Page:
Tagged: tutorial

x-stitch textured throw pillow: a tutorial

gray and orange x-stitch textured throw pillow

I finally finished – and photographed – my first couch pillow. As mentioned in a long-past wiwo wednesday post, I made a copycat of a Crate & Barrel pillow that I liked. It had little X-stitches across the front in a grid formation, which gave it just enough texture.

I made my own pillow form for this pillow since I thought the selection at JoAnn’s was terribly overpriced. But in the future, if I need more than one pillow form, I’m planning on ordering from Pillow Cubes, a reasonably priced site for ordering pillow forms in bulk. A down pillow form? That sounds amazing.


The Crate & Barrel version of this pillow was turquoise with matching X’s, so the thread blended into the background. I wanted my stitches to pop more, and I can never resist an orange-and-gray pairing. Plus, my white couch means the pillows can be as exciting as I want them to be.

For my pillow backing, I used a coordinating yellow and orange floral and, my favorite, an orange zipper.

gray and orange x-stitch textured throw pillow

This is the texture of my finished X’s before I inserted the pillow form. I love how simple and cute they are.

Click through for the tutorial!

before & after: how to sew buttons to knitted garments

stitching buttons to knit tutorial

I’ve got a tiny, simple tutorial for you today. I know the experienced seamstresses among you will say to yourselves, really? that’s tutorial-worthy?, and my reply is, sure. Because I’ve got a soft spot for you newbies out there.

I was walking around Target yesterday, buying up clearance boys’ flannel shirts to which I’ll add a few darts and wear proudly. The boys’ shirts always end up with the better plaids, somehow, plus they’re longer. And since I’m buying in kids, they’re cheaper (as in, less than $4 each). As Michael Scott would say, this is a win-win-win solution.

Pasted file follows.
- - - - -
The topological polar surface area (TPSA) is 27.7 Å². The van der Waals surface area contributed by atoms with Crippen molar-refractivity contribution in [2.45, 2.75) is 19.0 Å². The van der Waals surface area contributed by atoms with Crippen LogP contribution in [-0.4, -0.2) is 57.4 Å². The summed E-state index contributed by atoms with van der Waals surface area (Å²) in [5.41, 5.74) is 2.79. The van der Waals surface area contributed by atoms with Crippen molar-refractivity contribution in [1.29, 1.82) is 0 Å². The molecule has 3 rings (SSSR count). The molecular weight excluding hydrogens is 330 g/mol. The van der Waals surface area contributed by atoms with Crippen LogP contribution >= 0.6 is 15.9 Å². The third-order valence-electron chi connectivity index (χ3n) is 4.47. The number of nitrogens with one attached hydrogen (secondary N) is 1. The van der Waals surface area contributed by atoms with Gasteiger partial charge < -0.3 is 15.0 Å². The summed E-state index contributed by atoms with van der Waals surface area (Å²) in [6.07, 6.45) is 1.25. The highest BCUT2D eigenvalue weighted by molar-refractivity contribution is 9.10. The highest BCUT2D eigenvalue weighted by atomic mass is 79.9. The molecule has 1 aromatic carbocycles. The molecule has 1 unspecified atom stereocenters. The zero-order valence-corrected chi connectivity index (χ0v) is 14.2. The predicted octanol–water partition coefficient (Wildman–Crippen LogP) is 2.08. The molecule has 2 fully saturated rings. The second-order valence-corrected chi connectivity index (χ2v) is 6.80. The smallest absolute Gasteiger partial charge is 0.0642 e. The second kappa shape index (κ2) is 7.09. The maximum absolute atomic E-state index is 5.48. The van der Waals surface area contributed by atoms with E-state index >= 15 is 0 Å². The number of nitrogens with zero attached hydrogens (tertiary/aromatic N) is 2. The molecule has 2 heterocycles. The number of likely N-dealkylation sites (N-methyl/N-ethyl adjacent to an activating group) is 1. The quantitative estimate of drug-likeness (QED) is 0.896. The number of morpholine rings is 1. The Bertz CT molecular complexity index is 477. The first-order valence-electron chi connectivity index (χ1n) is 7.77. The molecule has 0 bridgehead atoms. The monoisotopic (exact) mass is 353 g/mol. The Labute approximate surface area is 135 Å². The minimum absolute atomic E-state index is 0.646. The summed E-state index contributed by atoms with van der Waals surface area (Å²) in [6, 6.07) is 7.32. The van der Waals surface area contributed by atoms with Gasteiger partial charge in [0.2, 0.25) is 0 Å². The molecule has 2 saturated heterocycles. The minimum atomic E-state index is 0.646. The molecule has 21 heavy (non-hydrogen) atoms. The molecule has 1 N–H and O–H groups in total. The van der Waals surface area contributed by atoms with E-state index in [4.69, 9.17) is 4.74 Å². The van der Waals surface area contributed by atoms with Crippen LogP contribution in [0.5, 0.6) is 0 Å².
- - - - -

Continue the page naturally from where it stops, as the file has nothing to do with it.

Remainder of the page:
turquoise & orange striped gloves: beforeSuddenly I was hit with a revelation: what is it like to buy clothes when you can’t sew? How discouraged would I feel if I were forced to buy clothes exactly as they are, rather than buying them for what they could be? I can’t even imagine. I’m sure that I’d spend much more money on my clothes, and I wouldn’t be as happy, as me, wearing those clothes. So I’m planning a series of “before & after” tutorial/inspiration-based posts, meant to give a little push and instruction to those who might think “oh, but i’m not crafty”. Because modifying clothes, making them perfect for you, isn’t all that hard. And it is so very worth it.

So here’s a simple tutorial: how to stitch buttons to knitted garments. I found these convertible gloves, turquoise and orange stripe!, in the dollar spot. My favorite colors, but they had a black button! Who decided that? A change of button quickly carried these gloves to their full potential, and I’m hoping you’ll apply this simple technique to your gloves and cardigans so that they are perfect for you.

stitching buttons to knit: step 1

First, pick out a rather large needle. We’re going to be stitching through the gaps in the knit, so there’s no sense fussing with a tiny needle for this project! Cut a decent length of thread (16 inches or so, more if your button has 4 holes), and thread your needle – but don’t tie any knots.

stitching buttons to knit: step 2